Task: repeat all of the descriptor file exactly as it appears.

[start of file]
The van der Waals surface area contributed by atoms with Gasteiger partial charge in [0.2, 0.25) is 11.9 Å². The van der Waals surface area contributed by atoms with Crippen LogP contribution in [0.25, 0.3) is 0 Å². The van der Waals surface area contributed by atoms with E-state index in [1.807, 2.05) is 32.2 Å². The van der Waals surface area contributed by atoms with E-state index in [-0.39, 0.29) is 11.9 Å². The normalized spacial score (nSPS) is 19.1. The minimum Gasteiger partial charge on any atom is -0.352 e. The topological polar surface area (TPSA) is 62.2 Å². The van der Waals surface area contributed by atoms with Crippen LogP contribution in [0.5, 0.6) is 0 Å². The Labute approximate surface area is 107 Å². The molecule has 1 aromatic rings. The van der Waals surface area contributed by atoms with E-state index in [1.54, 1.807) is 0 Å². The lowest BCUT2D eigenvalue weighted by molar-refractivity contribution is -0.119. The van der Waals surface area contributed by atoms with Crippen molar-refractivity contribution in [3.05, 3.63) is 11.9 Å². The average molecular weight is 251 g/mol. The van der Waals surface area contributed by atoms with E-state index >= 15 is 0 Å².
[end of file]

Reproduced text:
The van der Waals surface area contributed by atoms with Gasteiger partial charge in [0.2, 0.25) is 11.9 Å². The van der Waals surface area contributed by atoms with Crippen LogP contribution in [0.25, 0.3) is 0 Å². The van der Waals surface area contributed by atoms with E-state index in [1.807, 2.05) is 32.2 Å². The van der Waals surface area contributed by atoms with E-state index in [-0.39, 0.29) is 11.9 Å². The normalized spacial score (nSPS) is 19.1. The minimum Gasteiger partial charge on any atom is -0.352 e. The topological polar surface area (TPSA) is 62.2 Å². The van der Waals surface area contributed by atoms with Crippen LogP contribution in [0.5, 0.6) is 0 Å². The Labute approximate surface area is 107 Å². The molecule has 1 aromatic rings. The van der Waals surface area contributed by atoms with E-state index in [1.54, 1.807) is 0 Å². The lowest BCUT2D eigenvalue weighted by molar-refractivity contribution is -0.119. The van der Waals surface area contributed by atoms with Crippen molar-refractivity contribution in [3.05, 3.63) is 11.9 Å². The average molecular weight is 251 g/mol. The van der Waals surface area contributed by atoms with E-state index >= 15 is 0 Å².